What is geodetic data? Microsoft’s SQL Server stores spatial data. Data is stored in two ways: geometry and geography, also known as planar and geodetic spatial types respectively. In other words, planar type is where data makes sense in theory, like on a perfectly flat graph paper, whereas geodetic type is where data makes sense in real life. This is also known as geodetic data, which includes geodetic location or geodetic position. In this spatial type, SQL Server does all the calculations assuming a round earth as compared to a cartesian plane. 

It is very common for spatial data to be stored in geodetic coordinates, otherwise known as geodetic location or position. This type of spatial data includes latitude, longitude, and perhaps some kind of height. Some software can interpret this data geodetically. This takes advantage of a model of the earth’s shape to correctly answer questions like, “what is the distance between two points as the crow (or airplane) flies?”. Short of this ability to directly manipulate geometry on the globe, the next best option is to project the data onto a plane that minimizes distortion for a limited region. From here, you can analyze or manipulate the data in that context.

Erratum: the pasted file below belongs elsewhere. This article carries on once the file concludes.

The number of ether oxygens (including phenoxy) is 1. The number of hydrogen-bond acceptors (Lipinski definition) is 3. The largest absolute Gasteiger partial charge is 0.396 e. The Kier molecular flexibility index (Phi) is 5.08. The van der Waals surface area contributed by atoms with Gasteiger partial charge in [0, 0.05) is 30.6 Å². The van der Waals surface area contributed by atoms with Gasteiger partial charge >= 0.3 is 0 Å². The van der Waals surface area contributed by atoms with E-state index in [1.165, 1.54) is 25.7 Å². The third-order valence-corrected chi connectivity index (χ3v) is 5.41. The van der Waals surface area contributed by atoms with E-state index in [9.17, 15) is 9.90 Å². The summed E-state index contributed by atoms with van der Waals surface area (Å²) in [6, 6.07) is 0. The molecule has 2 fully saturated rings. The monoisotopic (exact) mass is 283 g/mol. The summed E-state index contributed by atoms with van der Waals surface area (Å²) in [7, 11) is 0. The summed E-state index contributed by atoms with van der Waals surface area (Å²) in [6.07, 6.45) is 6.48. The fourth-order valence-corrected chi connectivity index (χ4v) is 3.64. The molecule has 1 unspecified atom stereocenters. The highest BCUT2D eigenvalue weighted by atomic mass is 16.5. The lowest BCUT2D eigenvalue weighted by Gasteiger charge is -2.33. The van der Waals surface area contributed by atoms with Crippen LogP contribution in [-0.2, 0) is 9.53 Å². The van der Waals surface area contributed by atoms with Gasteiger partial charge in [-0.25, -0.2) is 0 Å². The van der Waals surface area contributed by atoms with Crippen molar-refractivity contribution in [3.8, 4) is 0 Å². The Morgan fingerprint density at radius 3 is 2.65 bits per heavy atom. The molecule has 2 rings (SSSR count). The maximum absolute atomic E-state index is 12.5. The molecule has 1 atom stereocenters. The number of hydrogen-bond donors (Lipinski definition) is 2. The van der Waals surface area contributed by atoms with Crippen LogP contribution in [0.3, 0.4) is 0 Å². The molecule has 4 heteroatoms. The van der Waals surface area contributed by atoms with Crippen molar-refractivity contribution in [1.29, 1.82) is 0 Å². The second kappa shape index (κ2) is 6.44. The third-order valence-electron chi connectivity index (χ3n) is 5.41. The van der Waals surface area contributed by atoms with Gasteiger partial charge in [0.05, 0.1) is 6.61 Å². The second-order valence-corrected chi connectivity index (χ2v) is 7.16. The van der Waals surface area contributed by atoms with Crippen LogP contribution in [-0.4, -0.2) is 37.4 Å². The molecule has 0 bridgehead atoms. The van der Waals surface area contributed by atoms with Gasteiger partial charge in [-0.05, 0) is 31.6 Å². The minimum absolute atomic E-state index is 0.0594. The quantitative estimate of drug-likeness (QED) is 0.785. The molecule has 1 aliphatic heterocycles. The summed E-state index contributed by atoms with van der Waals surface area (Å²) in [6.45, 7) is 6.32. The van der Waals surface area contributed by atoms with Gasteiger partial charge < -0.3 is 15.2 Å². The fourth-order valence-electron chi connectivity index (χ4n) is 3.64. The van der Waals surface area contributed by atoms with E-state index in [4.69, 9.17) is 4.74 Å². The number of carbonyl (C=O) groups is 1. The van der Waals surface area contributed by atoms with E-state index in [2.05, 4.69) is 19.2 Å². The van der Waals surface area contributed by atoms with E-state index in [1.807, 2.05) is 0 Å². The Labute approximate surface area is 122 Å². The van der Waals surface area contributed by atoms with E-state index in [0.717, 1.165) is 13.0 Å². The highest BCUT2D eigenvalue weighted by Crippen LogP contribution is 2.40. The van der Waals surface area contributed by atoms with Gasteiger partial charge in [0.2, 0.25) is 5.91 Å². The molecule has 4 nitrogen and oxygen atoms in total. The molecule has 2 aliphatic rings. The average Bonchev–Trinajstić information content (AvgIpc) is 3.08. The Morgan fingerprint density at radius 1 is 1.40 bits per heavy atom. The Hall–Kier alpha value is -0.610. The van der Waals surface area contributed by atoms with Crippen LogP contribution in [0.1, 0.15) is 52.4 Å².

Orientation and Geodetic Data in Action

What natural ambiguity arises when reasoning about areas geodetically? Does that circle represent the small area inside or the large area outside if you draw a circle on the globe? Similarly, if you draw a circle around the globe at some latitude, does that represent the area above or below that circle? Some, but not all, geodetic-savvy spatial databases use orientation to make this distinction.

Example of the left-hand rule for geodetic data

Figure 1: Example of the left-hand rule for geodetic data. A person walks around the outside perimeter with their left hand touching the boundary. If there are holes, the person walks around them from the inside, giving them opposite orientation.
Contrast the right-hand rule often used with 3D data where you curl your fingers in the direction of the polygon vertices and your thumb shows which side is “up”.
Figure 2: Contrast the right-hand rule often used with 3D data where you curl your fingers in the direction of the polygon vertices and your thumb shows which side is “up”.